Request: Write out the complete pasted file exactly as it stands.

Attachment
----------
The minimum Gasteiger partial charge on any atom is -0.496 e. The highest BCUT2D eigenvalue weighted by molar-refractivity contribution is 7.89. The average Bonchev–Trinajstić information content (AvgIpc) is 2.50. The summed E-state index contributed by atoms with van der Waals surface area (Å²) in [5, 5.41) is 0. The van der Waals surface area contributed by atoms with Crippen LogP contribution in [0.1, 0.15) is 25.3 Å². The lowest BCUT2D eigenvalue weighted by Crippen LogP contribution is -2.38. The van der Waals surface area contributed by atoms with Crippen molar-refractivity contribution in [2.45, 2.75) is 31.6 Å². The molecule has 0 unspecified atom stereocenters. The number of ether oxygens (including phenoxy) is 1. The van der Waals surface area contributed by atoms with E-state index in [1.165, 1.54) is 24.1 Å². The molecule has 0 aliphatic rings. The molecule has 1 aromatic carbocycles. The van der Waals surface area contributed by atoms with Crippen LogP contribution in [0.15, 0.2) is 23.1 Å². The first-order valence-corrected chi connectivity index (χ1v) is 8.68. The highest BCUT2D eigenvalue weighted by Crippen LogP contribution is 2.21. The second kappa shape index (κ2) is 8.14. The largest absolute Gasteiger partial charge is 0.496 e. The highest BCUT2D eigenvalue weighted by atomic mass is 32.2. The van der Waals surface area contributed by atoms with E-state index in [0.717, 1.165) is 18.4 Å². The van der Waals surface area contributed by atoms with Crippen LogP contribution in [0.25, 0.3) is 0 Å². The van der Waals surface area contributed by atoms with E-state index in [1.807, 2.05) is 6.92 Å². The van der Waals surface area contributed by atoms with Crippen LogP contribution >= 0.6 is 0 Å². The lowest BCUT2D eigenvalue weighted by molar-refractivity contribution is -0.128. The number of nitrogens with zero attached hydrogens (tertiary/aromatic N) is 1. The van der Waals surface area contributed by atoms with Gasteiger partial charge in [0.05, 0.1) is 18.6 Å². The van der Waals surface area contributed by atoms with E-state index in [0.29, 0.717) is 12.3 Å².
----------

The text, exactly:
The minimum Gasteiger partial charge on any atom is -0.496 e. The highest BCUT2D eigenvalue weighted by molar-refractivity contribution is 7.89. The average Bonchev–Trinajstić information content (AvgIpc) is 2.50. The summed E-state index contributed by atoms with van der Waals surface area (Å²) in [5, 5.41) is 0. The van der Waals surface area contributed by atoms with Crippen LogP contribution in [0.1, 0.15) is 25.3 Å². The lowest BCUT2D eigenvalue weighted by Crippen LogP contribution is -2.38. The van der Waals surface area contributed by atoms with Crippen molar-refractivity contribution in [2.45, 2.75) is 31.6 Å². The molecule has 0 unspecified atom stereocenters. The number of ether oxygens (including phenoxy) is 1. The van der Waals surface area contributed by atoms with E-state index in [1.165, 1.54) is 24.1 Å². The molecule has 0 aliphatic rings. The molecule has 1 aromatic carbocycles. The van der Waals surface area contributed by atoms with Crippen LogP contribution in [0.15, 0.2) is 23.1 Å². The first-order valence-corrected chi connectivity index (χ1v) is 8.68. The highest BCUT2D eigenvalue weighted by Crippen LogP contribution is 2.21. The second kappa shape index (κ2) is 8.14. The largest absolute Gasteiger partial charge is 0.496 e. The highest BCUT2D eigenvalue weighted by atomic mass is 32.2. The van der Waals surface area contributed by atoms with E-state index in [0.717, 1.165) is 18.4 Å². The van der Waals surface area contributed by atoms with Crippen LogP contribution in [0.25, 0.3) is 0 Å². The van der Waals surface area contributed by atoms with E-state index in [1.807, 2.05) is 6.92 Å². The van der Waals surface area contributed by atoms with Crippen LogP contribution >= 0.6 is 0 Å². The lowest BCUT2D eigenvalue weighted by molar-refractivity contribution is -0.128. The number of nitrogens with zero attached hydrogens (tertiary/aromatic N) is 1. The van der Waals surface area contributed by atoms with Gasteiger partial charge in [0.05, 0.1) is 18.6 Å². The van der Waals surface area contributed by atoms with E-state index in [0.29, 0.717) is 12.3 Å².